|Safety: Botswana and Namibia are political stable and have a huge growth over the last 20 years in international tourism.|
|Self Driving: Drive ONLY in daylight. Try to be at your next location before 4 pm. Be in time for a sunset drink and time to relax before dinner. Donkeys, cattle, elephants and other wild animals move mostly at night. This makes driving at night extremely dangerous.|
|Road Rules: Same Road Rules as New Zealand. Speed Cameras are common. Speed limit is 120 kph on mayor roads and 60 kph in towns. Keep to the speed limit or you WILL be fined. This will be a hold-up and can be troublesome to make the payment. Drive 80 kph on metal roads.
|Money: Pay as much as possible by Credit Card. This way you will pay the minimum bank fees and commission. ATM Bank machines are available at all mayor towns. Let your Kiwi Bank know you are travelling to Africa to avoid a block on your account.|
|Drivers Licence: New Zealand Drivers licences are valid in Botswana, Namibia and South Africa. You will encounter a number of traffic check points while self-driving in Namibia and Botswana. They will check your divers licence at all the points. Get an International Licence as some policeman does not know it and this will prevent an argument when stopped. |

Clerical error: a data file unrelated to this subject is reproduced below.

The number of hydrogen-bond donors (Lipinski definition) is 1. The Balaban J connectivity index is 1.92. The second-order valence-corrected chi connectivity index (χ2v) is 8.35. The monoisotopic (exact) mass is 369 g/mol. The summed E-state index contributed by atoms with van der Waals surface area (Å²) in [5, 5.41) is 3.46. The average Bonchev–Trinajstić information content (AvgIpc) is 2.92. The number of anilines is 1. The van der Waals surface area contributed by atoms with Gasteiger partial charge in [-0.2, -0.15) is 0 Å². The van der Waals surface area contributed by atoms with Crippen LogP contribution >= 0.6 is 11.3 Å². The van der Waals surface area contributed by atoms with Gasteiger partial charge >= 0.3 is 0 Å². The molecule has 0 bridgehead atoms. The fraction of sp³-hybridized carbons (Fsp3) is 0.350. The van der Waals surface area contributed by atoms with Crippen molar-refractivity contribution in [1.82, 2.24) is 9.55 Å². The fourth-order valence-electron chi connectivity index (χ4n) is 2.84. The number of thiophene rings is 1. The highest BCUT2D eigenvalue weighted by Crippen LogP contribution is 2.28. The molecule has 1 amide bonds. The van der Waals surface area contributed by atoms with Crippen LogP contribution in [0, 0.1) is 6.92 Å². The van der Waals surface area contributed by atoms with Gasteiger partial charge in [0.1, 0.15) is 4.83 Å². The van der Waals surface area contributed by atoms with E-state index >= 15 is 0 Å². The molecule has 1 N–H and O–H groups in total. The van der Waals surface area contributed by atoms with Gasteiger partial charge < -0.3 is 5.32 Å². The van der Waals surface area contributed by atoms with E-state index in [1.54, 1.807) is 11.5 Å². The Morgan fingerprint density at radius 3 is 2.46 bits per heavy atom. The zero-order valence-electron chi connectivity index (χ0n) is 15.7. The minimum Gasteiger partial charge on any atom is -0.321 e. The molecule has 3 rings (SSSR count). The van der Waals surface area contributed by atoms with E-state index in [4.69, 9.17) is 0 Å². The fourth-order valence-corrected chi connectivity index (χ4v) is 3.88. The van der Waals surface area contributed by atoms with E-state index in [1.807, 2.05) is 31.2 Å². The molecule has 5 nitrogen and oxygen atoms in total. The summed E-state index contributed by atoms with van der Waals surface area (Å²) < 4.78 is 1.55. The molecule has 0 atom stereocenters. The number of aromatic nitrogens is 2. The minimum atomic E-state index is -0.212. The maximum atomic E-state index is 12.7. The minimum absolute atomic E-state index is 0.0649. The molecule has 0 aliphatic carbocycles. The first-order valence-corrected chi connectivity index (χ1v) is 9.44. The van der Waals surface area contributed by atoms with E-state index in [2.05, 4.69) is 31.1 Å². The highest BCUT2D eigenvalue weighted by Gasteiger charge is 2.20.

|Border Crossings - Person: You will cross the border between the countries. Make sure you have a pen with you as an Arrival and Departure Form has to be filled out on every crossing. It can take at least an hour on each crossing.|
|Border Crossings - Car: If you self-drive you will have to pay road tax when crossing into Namibia and Botswana. Always make sure you have some of the local currency available when making a crossing. South African Rands are accepted. Make sure you have a border crossing approval letter when you cross the border into any African Country. Request this letter of approval from your car rental company.|
|African People: Africans are very friendly in general except some customs and police officers. Always greet first with a smile. A good understanding of the African Culture will be helpful. |
|Language: Most Africans speak English in these countries. Make sure you speak slowly and clearly. They will find it difficult to understand the Kiwi accent.